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Squatting & Gear
The Coyotes in Needle Park
Vonne Woodruffe, Jul 26, 2007

This is a response to the 'Needle Park' article from the SF Chronicle linked here:

I read several of the comments from the SF Gate website that this link goes to. It is overwhelming how much in support the general commenting public is of this article. It makes sense mostly, who wants to see needles or litter on their stroll through the park? I don't. I used to camp in Golden Gate Park. I loved it, except for the garbage strewn about by less responsible campers. Of course many of the people leaving the trash have mental health issues. We all do. Also getting woken up by the police was a drag. A drag, sure, but it didn't stop me because I had nowhere else to go.

Many people commenting spoke on the huge welfare benefits that draw people here. Well, that was the case maybe four years ago, but since Gavin Newsom became mayor you need to pay rent to collect on that and there isn't enough housing for everybody to go around. There's a waiting list for. All homeless can get is about a hundred bucks in food stamps, forty dollars in cash and all the hassle that comes with it. These people really are at a dead end. Many people commented that they should be forced to move somewhere else, refugees. They are already refugees, many of them veterans. They have been here for decades.

I think it is about time that the city accepted these people at face value. Not as numbers, not as human trash. They need help first, and then they can help themselves. It would only take a little creativity to help the problem of the litter and crime that the homeless residents of the park are accountable for. A little creativity would help, on our part, the litter and crime that we ourselves, the rest of the population, are accountable for too. We all make garbage and it gets put somewhere, but it is still there.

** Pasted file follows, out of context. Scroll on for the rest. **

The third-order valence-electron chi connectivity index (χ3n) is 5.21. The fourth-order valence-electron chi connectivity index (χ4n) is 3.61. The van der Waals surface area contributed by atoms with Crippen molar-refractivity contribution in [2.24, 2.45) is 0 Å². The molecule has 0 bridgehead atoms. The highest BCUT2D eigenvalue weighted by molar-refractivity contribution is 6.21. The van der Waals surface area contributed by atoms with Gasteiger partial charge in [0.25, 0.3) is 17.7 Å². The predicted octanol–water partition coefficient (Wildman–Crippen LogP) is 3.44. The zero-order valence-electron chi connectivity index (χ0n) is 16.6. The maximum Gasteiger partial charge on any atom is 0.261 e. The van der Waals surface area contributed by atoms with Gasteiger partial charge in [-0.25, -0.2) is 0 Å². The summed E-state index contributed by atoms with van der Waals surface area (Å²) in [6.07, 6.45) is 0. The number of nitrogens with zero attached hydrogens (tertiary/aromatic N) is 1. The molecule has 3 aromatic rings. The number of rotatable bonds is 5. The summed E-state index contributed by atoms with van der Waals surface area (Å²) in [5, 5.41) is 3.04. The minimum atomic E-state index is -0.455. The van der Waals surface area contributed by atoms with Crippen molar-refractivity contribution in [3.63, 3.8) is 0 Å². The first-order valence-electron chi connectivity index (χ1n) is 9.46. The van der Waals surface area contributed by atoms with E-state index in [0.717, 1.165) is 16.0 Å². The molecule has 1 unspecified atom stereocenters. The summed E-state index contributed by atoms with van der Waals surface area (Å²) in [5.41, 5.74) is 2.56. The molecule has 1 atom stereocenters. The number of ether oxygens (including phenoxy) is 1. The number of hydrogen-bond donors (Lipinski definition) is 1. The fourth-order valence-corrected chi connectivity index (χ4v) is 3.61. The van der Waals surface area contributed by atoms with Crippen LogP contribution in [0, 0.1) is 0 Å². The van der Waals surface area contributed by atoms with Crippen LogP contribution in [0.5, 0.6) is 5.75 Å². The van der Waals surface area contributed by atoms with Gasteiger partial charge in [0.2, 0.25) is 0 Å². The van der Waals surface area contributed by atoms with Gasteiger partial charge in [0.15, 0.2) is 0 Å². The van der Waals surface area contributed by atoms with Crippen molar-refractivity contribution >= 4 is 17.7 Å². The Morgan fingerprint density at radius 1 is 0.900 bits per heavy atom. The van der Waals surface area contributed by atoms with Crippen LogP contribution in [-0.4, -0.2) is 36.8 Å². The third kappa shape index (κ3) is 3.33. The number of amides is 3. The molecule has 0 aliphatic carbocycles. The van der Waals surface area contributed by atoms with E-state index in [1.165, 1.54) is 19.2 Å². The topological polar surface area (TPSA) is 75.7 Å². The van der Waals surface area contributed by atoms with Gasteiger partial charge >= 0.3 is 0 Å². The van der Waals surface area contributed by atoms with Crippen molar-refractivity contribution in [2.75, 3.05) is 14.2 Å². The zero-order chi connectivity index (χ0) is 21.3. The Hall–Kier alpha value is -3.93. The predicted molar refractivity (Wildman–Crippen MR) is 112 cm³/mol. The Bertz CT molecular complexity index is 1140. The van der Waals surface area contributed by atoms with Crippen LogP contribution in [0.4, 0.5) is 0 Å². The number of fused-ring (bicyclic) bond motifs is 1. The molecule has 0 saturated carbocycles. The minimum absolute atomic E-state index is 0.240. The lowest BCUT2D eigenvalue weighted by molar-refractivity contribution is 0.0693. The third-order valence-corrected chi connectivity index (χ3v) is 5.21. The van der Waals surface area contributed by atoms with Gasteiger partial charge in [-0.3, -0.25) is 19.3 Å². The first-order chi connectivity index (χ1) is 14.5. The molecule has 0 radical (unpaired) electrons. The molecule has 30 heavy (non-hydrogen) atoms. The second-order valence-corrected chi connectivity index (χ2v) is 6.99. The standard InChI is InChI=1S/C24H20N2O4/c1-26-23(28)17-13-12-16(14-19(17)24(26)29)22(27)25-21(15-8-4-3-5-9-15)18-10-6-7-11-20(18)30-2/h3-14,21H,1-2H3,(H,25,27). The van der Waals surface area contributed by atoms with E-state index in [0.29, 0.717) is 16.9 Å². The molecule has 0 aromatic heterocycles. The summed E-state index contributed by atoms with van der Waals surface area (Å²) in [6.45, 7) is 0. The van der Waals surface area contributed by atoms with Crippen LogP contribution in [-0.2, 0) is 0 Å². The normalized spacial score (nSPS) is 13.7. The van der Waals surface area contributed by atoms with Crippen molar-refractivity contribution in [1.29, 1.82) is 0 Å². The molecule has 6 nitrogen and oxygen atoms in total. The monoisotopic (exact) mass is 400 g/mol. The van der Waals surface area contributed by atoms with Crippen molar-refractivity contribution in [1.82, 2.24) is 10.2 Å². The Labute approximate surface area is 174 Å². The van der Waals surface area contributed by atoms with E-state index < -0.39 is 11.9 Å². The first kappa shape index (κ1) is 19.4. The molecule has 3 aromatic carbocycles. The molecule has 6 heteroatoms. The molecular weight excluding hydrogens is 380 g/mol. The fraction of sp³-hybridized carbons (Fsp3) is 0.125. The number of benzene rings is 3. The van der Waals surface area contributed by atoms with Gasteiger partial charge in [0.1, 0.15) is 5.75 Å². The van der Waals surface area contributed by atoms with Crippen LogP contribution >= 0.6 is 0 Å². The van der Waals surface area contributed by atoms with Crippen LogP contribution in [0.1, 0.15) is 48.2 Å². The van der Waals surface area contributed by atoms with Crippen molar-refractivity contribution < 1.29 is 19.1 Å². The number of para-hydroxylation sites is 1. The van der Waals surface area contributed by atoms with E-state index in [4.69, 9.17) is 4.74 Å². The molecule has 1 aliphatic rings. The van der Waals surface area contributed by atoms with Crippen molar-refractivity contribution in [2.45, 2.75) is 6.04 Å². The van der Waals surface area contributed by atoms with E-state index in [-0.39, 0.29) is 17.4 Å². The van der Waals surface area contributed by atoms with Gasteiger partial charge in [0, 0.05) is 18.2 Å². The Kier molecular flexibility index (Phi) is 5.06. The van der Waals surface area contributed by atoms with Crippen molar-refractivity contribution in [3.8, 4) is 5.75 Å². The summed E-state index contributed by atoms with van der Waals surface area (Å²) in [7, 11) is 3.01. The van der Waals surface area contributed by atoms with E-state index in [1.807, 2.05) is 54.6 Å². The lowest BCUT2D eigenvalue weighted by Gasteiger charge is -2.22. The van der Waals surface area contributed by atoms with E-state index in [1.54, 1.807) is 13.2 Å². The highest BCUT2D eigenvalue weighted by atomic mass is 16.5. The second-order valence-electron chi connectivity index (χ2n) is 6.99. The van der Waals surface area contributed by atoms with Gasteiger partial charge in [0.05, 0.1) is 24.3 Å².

What I noticed in this article was a lack of depth of understanding, a selfish and superficial examination of a dirty park. The truth is most of the park is clean. It is only a few parts that are really messed up. The real problem I believe is that people are not willing to expose themselves emotionally to reality. It is not as easy as sweeping the bad things under the rug. If we closely examine ourselves we find many bad things that are hiding inside us. These bad things are always there, even if we chose not to pay attention them. But with patience, courage and loving compassion we can come to terms with the bad things, letting them out in the open and doing what we can to allow them to exist in our lives the healthiest way possible.

The homeless, just as everyone else, deserves a safe and comfortable place to sleep. They also deserve healthcare and food. We, as a city, can help to meet their needs without sacrificing our own happiness. If we accept them for what they are all the problems that we are now encountering with them would change face. What if there was a legal camp, monitored by the city? There could be homeless volunteers to keep it clean, education about drug use, receptacles for litter and possibly a tent distribution program. If the homeless were rewarded for acting more responsibly, without coercing them into living a way that may not be realistic for them, a more healthy and happy community might emerge. Then that way too, the park would not be littered as much. And people could avoid the majority of the homeless camps if they wanted. It might even cost less money than beefing up the police force. I think that would be a much more humane solution, one that is not driven by hateful fascist vendettas against those who are most vulnerable in our crowded little city. Yes, the coyotes have their place.

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